The death Penalty has always held popular support in the United States since the colonial days. The entire premise of the death penalty hinges on the rationale that the perpetrators of heinous crimes must ‘pay for their crimes with their life so that they cannot commit any more such crimes and that the punishment would serve as a deterrent to others. This essay examines whether the death penalty is an effective deterrent and should it be abolished in the US.
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Till 1972, the validity of the death penalty held wide acceptance in most U.S. states. In 1967, William Henry Furman, a 26-year-old black man, while committing a burglary shot at the house owner, William Joseph Micke Jr while trying to escape. Micke died and Furman got a one-day trial in which he was sentenced to death by the State of Georgia in 1968. (AllSupremeCourt Cases.com, 2007,p.1). The case went up for appeal to the U.S. Supreme Court as the landmark Furman v. Georgia (1972) case.
In the case, the U.S. Supreme Court “ruled on a 5-4 vote that capital punishment was administered in an arbitrary manner that constituted cruel and unusual Punishment” (Philips, 2008, p. 5). For about four years, from 1972 to 1976, the death penalty remained invalidated in the U.S. as the fallout of the judgment. As a result, state judiciaries sought to revise their statute books. Based on the logic that the states had corrected their statutes, the moratorium on the death penalty was overturned by the U.S. Supreme Court in the Gregg versus Georgia (1976) case. Since then, “36 U.S. states have the death penalty in their statute books” (Death Penalty Information Center, 2008, p. 1).
The operative principles of the death penalty in the U.S. have come in for considerable criticism from Human rights activists and minority groups. It has been stated that death was more likely to be “imposed against black defendants than white defendants, and death was more likely to be imposed on behalf of white victims than black victims.” (Philips, p. 4). Out of the 123 nations that allow the death penalty, only the U.S. and Iran currently sentence juvenile offenders to death (Political Research Associates, 2005, p. 2).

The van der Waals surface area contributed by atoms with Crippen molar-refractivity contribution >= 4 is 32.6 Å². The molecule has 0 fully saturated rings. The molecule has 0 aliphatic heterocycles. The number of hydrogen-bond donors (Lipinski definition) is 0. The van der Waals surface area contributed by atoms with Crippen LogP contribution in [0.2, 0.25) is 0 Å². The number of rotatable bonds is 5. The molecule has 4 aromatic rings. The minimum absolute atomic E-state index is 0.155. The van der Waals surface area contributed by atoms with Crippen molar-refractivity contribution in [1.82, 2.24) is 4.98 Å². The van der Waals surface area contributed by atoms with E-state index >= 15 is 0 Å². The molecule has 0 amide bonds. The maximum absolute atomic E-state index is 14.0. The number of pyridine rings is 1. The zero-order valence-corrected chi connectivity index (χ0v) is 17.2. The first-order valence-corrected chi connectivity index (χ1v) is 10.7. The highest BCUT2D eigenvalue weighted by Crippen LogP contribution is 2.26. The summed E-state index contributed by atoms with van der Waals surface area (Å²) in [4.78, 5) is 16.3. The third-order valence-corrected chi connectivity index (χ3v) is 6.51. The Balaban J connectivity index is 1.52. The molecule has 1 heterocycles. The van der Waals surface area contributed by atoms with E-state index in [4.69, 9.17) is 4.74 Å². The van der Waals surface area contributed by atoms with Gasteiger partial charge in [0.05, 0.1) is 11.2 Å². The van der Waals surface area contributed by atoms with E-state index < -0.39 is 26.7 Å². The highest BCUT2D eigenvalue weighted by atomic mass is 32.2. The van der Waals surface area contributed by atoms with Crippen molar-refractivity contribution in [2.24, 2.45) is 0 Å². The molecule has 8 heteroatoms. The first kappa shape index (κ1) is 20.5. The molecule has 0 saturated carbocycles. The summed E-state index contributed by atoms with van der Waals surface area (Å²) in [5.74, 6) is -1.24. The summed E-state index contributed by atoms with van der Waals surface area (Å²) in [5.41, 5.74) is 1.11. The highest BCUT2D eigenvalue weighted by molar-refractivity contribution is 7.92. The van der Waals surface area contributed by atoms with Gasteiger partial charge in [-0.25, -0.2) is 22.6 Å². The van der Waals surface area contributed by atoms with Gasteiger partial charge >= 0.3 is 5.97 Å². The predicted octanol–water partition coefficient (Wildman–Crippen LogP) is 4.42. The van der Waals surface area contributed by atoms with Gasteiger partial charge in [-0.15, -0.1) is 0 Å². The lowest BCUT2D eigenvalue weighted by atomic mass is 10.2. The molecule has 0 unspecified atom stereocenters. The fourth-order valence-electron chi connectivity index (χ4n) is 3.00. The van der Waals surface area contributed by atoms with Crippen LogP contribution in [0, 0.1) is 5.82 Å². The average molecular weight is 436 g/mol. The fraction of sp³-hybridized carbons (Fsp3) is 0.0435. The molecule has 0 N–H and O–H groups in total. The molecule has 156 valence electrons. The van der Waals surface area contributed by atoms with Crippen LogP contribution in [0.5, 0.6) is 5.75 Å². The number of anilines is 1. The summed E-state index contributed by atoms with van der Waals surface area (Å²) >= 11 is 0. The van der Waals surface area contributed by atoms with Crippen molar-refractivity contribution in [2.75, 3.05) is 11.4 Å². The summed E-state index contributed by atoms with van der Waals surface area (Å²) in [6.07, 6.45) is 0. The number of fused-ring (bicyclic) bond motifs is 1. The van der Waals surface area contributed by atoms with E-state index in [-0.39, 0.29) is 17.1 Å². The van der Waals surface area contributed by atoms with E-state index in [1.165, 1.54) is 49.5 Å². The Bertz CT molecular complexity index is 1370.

The Death penalty has been invalidated in Europe. In 1989, the UN General Assembly adopted the second optional protocol to the ICCPR which aims at the abolition of the death penalty. Human rights activists and opponents of the death penalty argue that the punishment has no salutary effect at all.
They judge this by stating that despite the U.S. executing 1132 people to date since 1976, the crime rate of heinous crimes is much higher than in entire Western Europe where the death penalty has been abolished. More alarmingly, according to the activists, the danger of an innocent person being executed is a possibility as statistics show that “since 1976, more than 120 people have been released from US death rows on grounds of Innocence” (Amnesty International, 2008, p. 2).
Youth up to a certain age should be judged leniently before deciding death penalty because behavioral psychologists through neurobiological studies have found that the poor judgment performance of adolescents is attributable to “incomplete frontal cortex and cerebellum development” (Hanson, 2006, p. 19). Thus, the ability of youth to judge right and wrong is debatable. Since the statistics show that US death penalty enforcement has not shown any salutatory effects and that European crime figures are much lower where the death penalty has been invalidated, the author of this essay opines that the US should abolish the Death penalty and concentrate more on better policing and interventionist programs like the Europeans.
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allsupremecourtcases. (2007). Furman Vs Georgia. Web.
Amnesty International. (2008). World: 2007 Death Penalty Statistics, Notes and Case studies. Web.
Facts About the Death Penalty. (2008). Web.
Hanson, M. J. (2006). Towards a New Assumption in Law and Ethics. The Humanist , pp. 18-21.
Philips, S. (2008). Racial Disparities in the Capital of Capital Punishment. Web.
Political Research Associates. (2005). United States Versus the World. Web.